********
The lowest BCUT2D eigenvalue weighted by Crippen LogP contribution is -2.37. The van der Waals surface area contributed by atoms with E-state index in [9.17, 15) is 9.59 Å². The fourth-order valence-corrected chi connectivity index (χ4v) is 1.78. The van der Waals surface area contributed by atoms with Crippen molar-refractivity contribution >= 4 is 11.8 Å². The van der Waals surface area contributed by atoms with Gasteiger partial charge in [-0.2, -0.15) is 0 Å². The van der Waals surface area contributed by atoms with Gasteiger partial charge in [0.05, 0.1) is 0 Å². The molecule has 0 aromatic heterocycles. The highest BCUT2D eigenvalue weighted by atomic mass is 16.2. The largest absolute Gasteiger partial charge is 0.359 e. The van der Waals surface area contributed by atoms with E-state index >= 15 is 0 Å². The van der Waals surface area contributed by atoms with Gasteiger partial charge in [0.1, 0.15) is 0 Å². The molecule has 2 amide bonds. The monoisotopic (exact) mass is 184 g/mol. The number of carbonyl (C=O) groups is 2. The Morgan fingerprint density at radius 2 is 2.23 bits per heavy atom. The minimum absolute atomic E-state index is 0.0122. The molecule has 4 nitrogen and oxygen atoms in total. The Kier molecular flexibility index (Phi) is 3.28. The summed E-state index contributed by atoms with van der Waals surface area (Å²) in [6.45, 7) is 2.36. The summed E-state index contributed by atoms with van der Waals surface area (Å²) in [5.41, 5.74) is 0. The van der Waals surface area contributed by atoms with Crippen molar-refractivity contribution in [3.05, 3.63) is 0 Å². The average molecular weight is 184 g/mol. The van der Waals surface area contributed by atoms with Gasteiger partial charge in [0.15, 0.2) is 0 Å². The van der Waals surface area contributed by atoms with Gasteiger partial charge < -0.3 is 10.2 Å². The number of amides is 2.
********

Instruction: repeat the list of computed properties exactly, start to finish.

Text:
The lowest BCUT2D eigenvalue weighted by Crippen LogP contribution is -2.37. The van der Waals surface area contributed by atoms with E-state index in [9.17, 15) is 9.59 Å². The fourth-order valence-corrected chi connectivity index (χ4v) is 1.78. The van der Waals surface area contributed by atoms with Crippen molar-refractivity contribution >= 4 is 11.8 Å². The van der Waals surface area contributed by atoms with Gasteiger partial charge in [-0.2, -0.15) is 0 Å². The van der Waals surface area contributed by atoms with Gasteiger partial charge in [0.05, 0.1) is 0 Å². The molecule has 0 aromatic heterocycles. The highest BCUT2D eigenvalue weighted by atomic mass is 16.2. The largest absolute Gasteiger partial charge is 0.359 e. The van der Waals surface area contributed by atoms with E-state index >= 15 is 0 Å². The van der Waals surface area contributed by atoms with Gasteiger partial charge in [0.1, 0.15) is 0 Å². The molecule has 2 amide bonds. The monoisotopic (exact) mass is 184 g/mol. The number of carbonyl (C=O) groups is 2. The Morgan fingerprint density at radius 2 is 2.23 bits per heavy atom. The minimum absolute atomic E-state index is 0.0122. The molecule has 4 nitrogen and oxygen atoms in total. The Kier molecular flexibility index (Phi) is 3.28. The summed E-state index contributed by atoms with van der Waals surface area (Å²) in [6.45, 7) is 2.36. The summed E-state index contributed by atoms with van der Waals surface area (Å²) in [5.41, 5.74) is 0. The van der Waals surface area contributed by atoms with Crippen molar-refractivity contribution in [3.05, 3.63) is 0 Å². The average molecular weight is 184 g/mol. The van der Waals surface area contributed by atoms with Gasteiger partial charge in [0.15, 0.2) is 0 Å². The van der Waals surface area contributed by atoms with Gasteiger partial charge < -0.3 is 10.2 Å². The number of amides is 2.